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Patrick Hickey

Patrick Hickey was born in Bannu, India, now Pakistan. His Father was a Colonel in the Indian Army, 1st Punjab Regiment. After attending Ampleforth College, Yorkshire, he moved to Dublin in 1948 to study architecture at University college Dublin. After graduating he worked for the architect Michael Scott. In 1957 he won an Italian state scholarship and studied etching and lithography at the Scuola del Libro, Urbino. In 1961 he helped found the Graphic studio in Upper Mount Street, Dublin.

Hickey produced watercolours, etchings and lithographs, and showed a grasp for natural forms. His interest in Japanese painting is reflected in works like ‘Illustration to William Butler Yeats’, with its use of gold and silver.

In 1961 he was much to the fore in the founding in Dublin of the Graphic Studio in an Upper Mount Street basement. In 1965 the Italian government held a competition to illustrate Dante’s Divine comedy, and Hickey’s eighteen inferno etchings won second prize. In 1967, while living in Dublin, he designed the 5d and 1s stamps issued by the Department of Post and Telegraphs. He also taught part-time in the architecture department at UCD, and later became head of painting at the National College of Art & Design.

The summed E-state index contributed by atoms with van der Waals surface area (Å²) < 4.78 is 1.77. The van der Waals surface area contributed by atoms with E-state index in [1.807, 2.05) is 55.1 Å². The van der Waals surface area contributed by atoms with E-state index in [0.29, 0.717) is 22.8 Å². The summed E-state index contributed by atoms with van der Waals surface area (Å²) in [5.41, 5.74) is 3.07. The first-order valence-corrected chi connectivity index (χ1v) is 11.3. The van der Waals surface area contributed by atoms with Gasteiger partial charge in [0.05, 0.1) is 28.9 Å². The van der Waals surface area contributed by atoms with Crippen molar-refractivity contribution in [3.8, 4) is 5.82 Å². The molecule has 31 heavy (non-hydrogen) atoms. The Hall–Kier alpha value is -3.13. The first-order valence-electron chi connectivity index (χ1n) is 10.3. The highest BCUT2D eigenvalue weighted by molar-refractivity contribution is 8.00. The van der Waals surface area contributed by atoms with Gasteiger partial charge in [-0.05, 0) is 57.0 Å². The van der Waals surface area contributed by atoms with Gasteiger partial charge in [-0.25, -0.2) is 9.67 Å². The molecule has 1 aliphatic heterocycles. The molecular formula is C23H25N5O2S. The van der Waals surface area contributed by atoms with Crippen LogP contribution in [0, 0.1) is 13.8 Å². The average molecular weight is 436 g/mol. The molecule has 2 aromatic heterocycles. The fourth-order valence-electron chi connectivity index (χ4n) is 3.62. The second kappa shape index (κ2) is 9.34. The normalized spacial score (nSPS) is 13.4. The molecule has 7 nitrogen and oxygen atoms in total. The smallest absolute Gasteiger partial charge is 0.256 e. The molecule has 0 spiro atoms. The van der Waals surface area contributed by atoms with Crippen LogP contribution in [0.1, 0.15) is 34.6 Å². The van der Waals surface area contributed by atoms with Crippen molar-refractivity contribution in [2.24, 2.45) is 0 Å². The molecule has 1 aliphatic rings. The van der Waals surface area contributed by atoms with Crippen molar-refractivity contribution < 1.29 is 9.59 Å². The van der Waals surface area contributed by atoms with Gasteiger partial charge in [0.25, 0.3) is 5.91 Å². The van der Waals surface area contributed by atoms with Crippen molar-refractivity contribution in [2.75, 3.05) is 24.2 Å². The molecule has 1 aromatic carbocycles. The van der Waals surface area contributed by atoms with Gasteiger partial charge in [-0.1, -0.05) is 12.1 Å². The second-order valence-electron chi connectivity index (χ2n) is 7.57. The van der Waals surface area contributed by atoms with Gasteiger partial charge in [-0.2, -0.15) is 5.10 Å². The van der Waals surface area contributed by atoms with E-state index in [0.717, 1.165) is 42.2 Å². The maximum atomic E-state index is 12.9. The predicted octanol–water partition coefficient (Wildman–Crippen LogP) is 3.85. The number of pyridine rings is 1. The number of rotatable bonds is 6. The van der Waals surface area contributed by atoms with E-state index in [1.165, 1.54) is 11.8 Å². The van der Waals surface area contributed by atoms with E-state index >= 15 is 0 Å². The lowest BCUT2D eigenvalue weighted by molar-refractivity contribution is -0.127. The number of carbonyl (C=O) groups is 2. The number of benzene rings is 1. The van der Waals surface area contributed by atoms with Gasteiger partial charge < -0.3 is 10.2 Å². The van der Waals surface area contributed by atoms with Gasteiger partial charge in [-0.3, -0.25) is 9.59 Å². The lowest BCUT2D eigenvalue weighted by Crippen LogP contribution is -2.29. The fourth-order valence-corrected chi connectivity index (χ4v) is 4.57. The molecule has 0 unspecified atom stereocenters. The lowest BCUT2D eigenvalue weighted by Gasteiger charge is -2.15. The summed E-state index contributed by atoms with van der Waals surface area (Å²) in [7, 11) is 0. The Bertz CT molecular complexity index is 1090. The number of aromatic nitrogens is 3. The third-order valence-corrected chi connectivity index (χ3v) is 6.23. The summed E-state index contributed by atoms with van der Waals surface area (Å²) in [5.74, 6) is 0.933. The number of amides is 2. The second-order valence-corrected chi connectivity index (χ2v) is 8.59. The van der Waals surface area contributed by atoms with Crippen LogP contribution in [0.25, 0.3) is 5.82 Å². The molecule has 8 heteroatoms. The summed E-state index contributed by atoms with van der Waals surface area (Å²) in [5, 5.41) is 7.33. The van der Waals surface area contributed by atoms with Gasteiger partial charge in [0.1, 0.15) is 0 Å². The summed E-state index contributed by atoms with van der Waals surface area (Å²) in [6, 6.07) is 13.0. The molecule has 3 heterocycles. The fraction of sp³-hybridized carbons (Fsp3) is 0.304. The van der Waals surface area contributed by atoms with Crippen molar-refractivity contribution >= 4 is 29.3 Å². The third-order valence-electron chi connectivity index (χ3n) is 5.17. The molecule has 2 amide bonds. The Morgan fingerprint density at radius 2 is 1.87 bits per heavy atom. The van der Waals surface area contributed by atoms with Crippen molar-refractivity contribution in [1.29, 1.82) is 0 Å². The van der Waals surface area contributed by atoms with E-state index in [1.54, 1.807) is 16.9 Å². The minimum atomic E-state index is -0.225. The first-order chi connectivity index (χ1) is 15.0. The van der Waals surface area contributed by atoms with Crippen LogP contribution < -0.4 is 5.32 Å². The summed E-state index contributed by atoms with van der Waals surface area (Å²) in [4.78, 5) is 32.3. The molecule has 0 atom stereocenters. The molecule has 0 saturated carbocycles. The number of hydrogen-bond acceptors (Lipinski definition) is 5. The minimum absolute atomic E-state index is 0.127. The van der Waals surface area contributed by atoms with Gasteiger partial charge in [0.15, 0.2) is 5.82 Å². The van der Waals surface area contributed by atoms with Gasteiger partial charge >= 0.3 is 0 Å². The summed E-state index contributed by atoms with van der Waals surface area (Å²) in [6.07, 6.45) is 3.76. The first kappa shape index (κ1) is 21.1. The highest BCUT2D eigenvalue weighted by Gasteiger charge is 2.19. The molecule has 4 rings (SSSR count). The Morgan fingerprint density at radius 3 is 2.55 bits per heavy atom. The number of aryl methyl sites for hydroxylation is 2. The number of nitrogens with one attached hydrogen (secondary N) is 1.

An authority on Irish delftware, he organized the exhibition of eighteenth century pieces in Castletown House, Co.Kilkenny, part of the 1971 Rosc programme. Bogland, Wicklow was his first exhibit, in 1972, at the Royal Hibernian Academy. Hickey’s only exhibition held outside of Ireland was at the Purdhoe Gallery, London in 1974.

Sadly in 1973, he was diagnosed with Parkinson’s disease.

Throughout the 1980’s, he exhibited at the Taylor Galleries, Dublin. A retrospective of his work was held at the Royal Institute of the Architects of Ireland in 1994, and later at the Graphic Studio Gallery. He was elected a member of Aosdana in 1981, and served on the board of the Kilkenny Design Workshops. He died at his home in Monsksotown, Co. Dublin in 1998. An exhibition of landscape prints from the 1970s was held at the Graphic Studio Gallery in 2000.